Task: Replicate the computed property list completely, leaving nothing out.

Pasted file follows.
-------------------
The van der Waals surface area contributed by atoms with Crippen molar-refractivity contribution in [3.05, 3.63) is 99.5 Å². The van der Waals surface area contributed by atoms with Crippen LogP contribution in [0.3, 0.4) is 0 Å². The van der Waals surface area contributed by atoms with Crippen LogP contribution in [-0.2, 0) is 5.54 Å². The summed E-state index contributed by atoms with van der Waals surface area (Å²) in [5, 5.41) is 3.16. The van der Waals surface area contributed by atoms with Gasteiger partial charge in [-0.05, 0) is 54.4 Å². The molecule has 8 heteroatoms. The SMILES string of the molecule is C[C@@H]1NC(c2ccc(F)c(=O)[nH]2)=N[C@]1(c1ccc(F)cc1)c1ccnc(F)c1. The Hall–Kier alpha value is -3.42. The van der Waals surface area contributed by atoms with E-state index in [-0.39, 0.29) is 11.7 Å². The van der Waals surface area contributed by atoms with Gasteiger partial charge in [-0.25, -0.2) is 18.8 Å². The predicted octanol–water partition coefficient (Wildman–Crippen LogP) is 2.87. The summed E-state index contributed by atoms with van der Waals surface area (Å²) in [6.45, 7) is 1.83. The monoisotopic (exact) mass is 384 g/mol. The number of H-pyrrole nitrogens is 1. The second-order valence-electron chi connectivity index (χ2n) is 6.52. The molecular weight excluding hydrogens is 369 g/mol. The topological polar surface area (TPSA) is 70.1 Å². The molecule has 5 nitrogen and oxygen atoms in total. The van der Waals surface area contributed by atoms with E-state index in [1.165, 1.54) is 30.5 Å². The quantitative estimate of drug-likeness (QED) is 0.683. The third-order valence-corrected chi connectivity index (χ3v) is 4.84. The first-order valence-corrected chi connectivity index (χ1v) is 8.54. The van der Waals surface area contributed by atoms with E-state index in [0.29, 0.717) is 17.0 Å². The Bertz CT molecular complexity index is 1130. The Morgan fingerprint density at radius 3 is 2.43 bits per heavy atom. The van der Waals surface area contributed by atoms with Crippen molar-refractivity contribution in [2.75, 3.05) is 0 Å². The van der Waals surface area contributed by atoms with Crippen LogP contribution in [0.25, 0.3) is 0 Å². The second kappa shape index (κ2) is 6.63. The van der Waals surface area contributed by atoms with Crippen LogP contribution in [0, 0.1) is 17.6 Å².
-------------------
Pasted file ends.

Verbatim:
The van der Waals surface area contributed by atoms with Crippen molar-refractivity contribution in [3.05, 3.63) is 99.5 Å². The van der Waals surface area contributed by atoms with Crippen LogP contribution in [0.3, 0.4) is 0 Å². The van der Waals surface area contributed by atoms with Crippen LogP contribution in [-0.2, 0) is 5.54 Å². The summed E-state index contributed by atoms with van der Waals surface area (Å²) in [5, 5.41) is 3.16. The van der Waals surface area contributed by atoms with Gasteiger partial charge in [-0.05, 0) is 54.4 Å². The molecule has 8 heteroatoms. The SMILES string of the molecule is C[C@@H]1NC(c2ccc(F)c(=O)[nH]2)=N[C@]1(c1ccc(F)cc1)c1ccnc(F)c1. The Hall–Kier alpha value is -3.42. The van der Waals surface area contributed by atoms with E-state index in [-0.39, 0.29) is 11.7 Å². The van der Waals surface area contributed by atoms with Gasteiger partial charge in [-0.25, -0.2) is 18.8 Å². The predicted octanol–water partition coefficient (Wildman–Crippen LogP) is 2.87. The summed E-state index contributed by atoms with van der Waals surface area (Å²) in [6.45, 7) is 1.83. The monoisotopic (exact) mass is 384 g/mol. The number of H-pyrrole nitrogens is 1. The second-order valence-electron chi connectivity index (χ2n) is 6.52. The molecular weight excluding hydrogens is 369 g/mol. The topological polar surface area (TPSA) is 70.1 Å². The molecule has 5 nitrogen and oxygen atoms in total. The van der Waals surface area contributed by atoms with E-state index in [1.165, 1.54) is 30.5 Å². The quantitative estimate of drug-likeness (QED) is 0.683. The third-order valence-corrected chi connectivity index (χ3v) is 4.84. The first-order valence-corrected chi connectivity index (χ1v) is 8.54. The van der Waals surface area contributed by atoms with E-state index in [0.29, 0.717) is 17.0 Å². The Bertz CT molecular complexity index is 1130. The Morgan fingerprint density at radius 3 is 2.43 bits per heavy atom. The van der Waals surface area contributed by atoms with Crippen molar-refractivity contribution in [2.75, 3.05) is 0 Å². The van der Waals surface area contributed by atoms with Crippen LogP contribution in [0.25, 0.3) is 0 Å². The second kappa shape index (κ2) is 6.63. The van der Waals surface area contributed by atoms with Crippen LogP contribution in [0, 0.1) is 17.6 Å².